Wikipedia reports this film had a $20 million dollar budget and grossed over $187 million dollars. I chose not to rush out and watch this movie during the initial release in 2013, because I felt it was both a waste of my time and money. It made no sense for me to run to the theater to watch another, as my mother would say, “Old-time slavery movie.” Nor did it make sense for me to buy or rent the DVD when I am already paying for HBO and I knew it would only be a matter of time before I could watch it on HBO. To no surprise, it came to HBO and again, I was in no great hurry to watch it, yet, I knew that I eventually would, if for no other reason than to be able to write a post about it.
I was up late last night, preparing another post and decided to take a break. During my break, I finally watched “12 Years a Slave.” I turned the TV on at about 1:30 AM and began watching what turned out to be a 2:14 minute movie, which I felt was too long.
I was correct in my initial thoughts about the movie-sight unseen. It is nothing more than a portrayal of the viciousness and inhumanity of American slavery, which anyone who knows anything about America knows it had the worst form of slavery in recorded history.
This movie has a slight twist in that it starts with Solomon Northup as a free man living up-south (I use this term to denote that racially, there is no difference between the attitudes of the North and South)in Sarasota, New York with his wife and two children. He then trusts two White men and agrees to travel with them to Washington, DC where he will play his violin for profit. While having a celebratory dinner with these two White men, they gave him a drug that rendered him unconscious. When he awakens, he finds himself shackled hand and feet in a DC slave pen.
At this point, I found myself wondering what redeeming values this film had for me as an enlightened Black African American man. About half way through the film, I concluded there was nothing of value that this film had to offer me. I did not have a need to see Black African American females raped by White men and reminding me that Black African American males were and still are powerless to protect Black African American women or children from the vicious and malicious assaults of some White men was unnecessary. I definitely did not need to see the sadistic beating that “Patsy” received from her enraged jealous White enslaver.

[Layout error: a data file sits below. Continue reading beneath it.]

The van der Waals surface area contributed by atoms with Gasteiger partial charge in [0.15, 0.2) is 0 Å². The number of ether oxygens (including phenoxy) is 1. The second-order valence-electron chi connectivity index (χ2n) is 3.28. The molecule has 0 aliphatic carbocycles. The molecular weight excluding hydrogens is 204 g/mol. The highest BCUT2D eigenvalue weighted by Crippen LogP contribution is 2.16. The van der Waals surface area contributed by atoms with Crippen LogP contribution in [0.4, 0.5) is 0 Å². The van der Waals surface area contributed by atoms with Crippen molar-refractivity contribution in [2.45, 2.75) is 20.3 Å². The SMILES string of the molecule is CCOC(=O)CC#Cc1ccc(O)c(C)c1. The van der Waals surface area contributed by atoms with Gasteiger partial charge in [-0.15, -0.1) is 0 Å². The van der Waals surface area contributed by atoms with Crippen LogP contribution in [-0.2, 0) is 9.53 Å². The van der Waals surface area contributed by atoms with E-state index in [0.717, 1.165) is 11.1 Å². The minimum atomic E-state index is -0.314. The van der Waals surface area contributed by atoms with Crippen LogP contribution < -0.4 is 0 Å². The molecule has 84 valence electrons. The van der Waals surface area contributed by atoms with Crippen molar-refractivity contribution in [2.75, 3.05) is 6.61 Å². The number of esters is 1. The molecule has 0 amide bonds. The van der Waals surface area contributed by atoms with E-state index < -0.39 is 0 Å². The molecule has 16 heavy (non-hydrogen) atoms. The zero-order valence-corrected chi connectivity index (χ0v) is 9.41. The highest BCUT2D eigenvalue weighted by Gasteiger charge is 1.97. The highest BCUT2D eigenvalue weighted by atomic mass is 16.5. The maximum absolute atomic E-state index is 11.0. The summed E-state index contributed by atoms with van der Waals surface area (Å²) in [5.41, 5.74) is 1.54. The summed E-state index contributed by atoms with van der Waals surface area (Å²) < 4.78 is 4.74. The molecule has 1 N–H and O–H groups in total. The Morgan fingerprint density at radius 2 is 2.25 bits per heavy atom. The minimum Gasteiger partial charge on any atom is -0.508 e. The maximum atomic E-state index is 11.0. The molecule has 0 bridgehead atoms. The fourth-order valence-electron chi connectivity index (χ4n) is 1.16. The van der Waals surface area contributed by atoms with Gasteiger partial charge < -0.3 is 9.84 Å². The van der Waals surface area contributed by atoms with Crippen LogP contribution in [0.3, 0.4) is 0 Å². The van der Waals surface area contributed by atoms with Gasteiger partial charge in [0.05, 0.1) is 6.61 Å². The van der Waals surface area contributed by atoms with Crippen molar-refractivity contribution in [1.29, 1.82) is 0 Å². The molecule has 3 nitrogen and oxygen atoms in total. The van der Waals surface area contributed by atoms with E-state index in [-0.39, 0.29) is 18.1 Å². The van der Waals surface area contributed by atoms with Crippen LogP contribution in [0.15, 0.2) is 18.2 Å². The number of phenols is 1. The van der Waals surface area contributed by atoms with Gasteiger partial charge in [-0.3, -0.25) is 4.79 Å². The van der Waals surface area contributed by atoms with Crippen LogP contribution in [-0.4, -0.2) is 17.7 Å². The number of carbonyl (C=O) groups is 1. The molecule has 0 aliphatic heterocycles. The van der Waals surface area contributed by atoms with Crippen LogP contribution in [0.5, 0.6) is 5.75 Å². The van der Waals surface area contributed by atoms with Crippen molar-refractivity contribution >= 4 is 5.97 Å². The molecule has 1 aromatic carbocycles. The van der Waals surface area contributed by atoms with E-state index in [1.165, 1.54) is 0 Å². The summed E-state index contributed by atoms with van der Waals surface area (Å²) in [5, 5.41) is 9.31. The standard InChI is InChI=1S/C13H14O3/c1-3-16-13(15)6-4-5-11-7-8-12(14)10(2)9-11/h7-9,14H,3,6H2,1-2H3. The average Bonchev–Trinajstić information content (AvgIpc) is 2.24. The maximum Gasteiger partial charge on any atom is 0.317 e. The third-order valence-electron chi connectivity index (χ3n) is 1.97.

On the other hand, what was different about this movie was how the White plantation Mistress was depicted having issues with her husband’s affection towards “Patsy” and her realizing that she was less desirable to her husband than the Black African American female. I seriously doubt that White America really picked up on the subliminal messaging emanating from the role of the White Mistress.
For instance, some White men in general and some White American men in particular have always had an insatiable obsession for all women of African ancestry. So much so, that they reportedly coined the term, “The blacker the berry, the sweeter the juice.” Because of his maniacal obsession towards his female slave, the White enslaver fell insanely in love with his slave to the point of his having a major panic attack at the thought of her running away.
“12 Years a Slave” also pointed out how envious, weak and cowardly some White men are as evidenced by the plantation carpenter’s insecurities with Solomon’s skills. When Solomon got the best of this carpenter while the carpenter was attempting to beat him, the carpenter unabashedly displayed his cowardice. As a reprisal for Solomon being physically stronger, the White carpenter came back with two White friends and attempted to lynch Solomon by hanging him.
Some critics have rated this movie as the “Best slavery movie ever made.” I wonder what the race and nationality of the critics who rated this movie because I fail to see anything good about being a slave or watching a slave movie. Growing up Black African American in America, I have been in quasi-slavery all of my life, and I never experienced anything close to having the “Best slavery experience of my life.”
For me, the dominant theme throughout this movie was the White people’s inferiority complex as well as their inferior skills in comparison to both Black African American males and females. In order to compensate for their deficits, some White males and females use brutality and religion as a means of controlling and dominating Black African Americans, which this movie had a lot of each.
Watching this movie left me with a recurring question; why are there an increasing number of movies depicting Black African Americans as slaves or in subservient roles lately? As we know, some White American men still have a preoccupation with “the good ole days.” The annual Civil War Reenactments that they engage in as well as the hundreds of thousands of dollars that they donate for the defense of a White American (Zimmerman, Darren Wilson , etc) charged with a crime against a Black African American verifies this. In the eyes of many White Americans, they still see Black African Americans as being inferior and subservient to them and movies like “12 Years a Slave” reinforces their faulty belief system.
Oh what a blessing it is that my people don’t read or think says the Pastors, Pimps and Politicians.